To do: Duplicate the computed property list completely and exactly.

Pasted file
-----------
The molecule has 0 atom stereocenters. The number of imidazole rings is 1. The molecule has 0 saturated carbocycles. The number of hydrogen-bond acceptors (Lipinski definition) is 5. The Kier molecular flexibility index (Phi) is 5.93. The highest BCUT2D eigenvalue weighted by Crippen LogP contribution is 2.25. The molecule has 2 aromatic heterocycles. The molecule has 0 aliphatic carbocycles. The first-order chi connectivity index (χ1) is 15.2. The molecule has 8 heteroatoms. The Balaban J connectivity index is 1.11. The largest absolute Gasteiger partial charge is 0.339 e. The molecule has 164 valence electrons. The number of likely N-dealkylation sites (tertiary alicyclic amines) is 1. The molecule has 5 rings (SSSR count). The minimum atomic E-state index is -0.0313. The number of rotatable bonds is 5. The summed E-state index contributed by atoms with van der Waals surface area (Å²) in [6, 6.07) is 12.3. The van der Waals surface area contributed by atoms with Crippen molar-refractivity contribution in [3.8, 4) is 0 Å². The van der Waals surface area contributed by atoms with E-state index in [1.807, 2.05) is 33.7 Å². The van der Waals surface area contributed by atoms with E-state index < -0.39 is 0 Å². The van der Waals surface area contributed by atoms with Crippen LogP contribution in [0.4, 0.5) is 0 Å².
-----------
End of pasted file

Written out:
The molecule has 0 atom stereocenters. The number of imidazole rings is 1. The molecule has 0 saturated carbocycles. The number of hydrogen-bond acceptors (Lipinski definition) is 5. The Kier molecular flexibility index (Phi) is 5.93. The highest BCUT2D eigenvalue weighted by Crippen LogP contribution is 2.25. The molecule has 2 aromatic heterocycles. The molecule has 0 aliphatic carbocycles. The first-order chi connectivity index (χ1) is 15.2. The molecule has 8 heteroatoms. The Balaban J connectivity index is 1.11. The largest absolute Gasteiger partial charge is 0.339 e. The molecule has 164 valence electrons. The number of likely N-dealkylation sites (tertiary alicyclic amines) is 1. The molecule has 5 rings (SSSR count). The minimum atomic E-state index is -0.0313. The number of rotatable bonds is 5. The summed E-state index contributed by atoms with van der Waals surface area (Å²) in [6, 6.07) is 12.3. The van der Waals surface area contributed by atoms with Crippen molar-refractivity contribution in [3.8, 4) is 0 Å². The van der Waals surface area contributed by atoms with E-state index in [1.807, 2.05) is 33.7 Å². The van der Waals surface area contributed by atoms with E-state index < -0.39 is 0 Å². The van der Waals surface area contributed by atoms with Crippen LogP contribution in [0.4, 0.5) is 0 Å².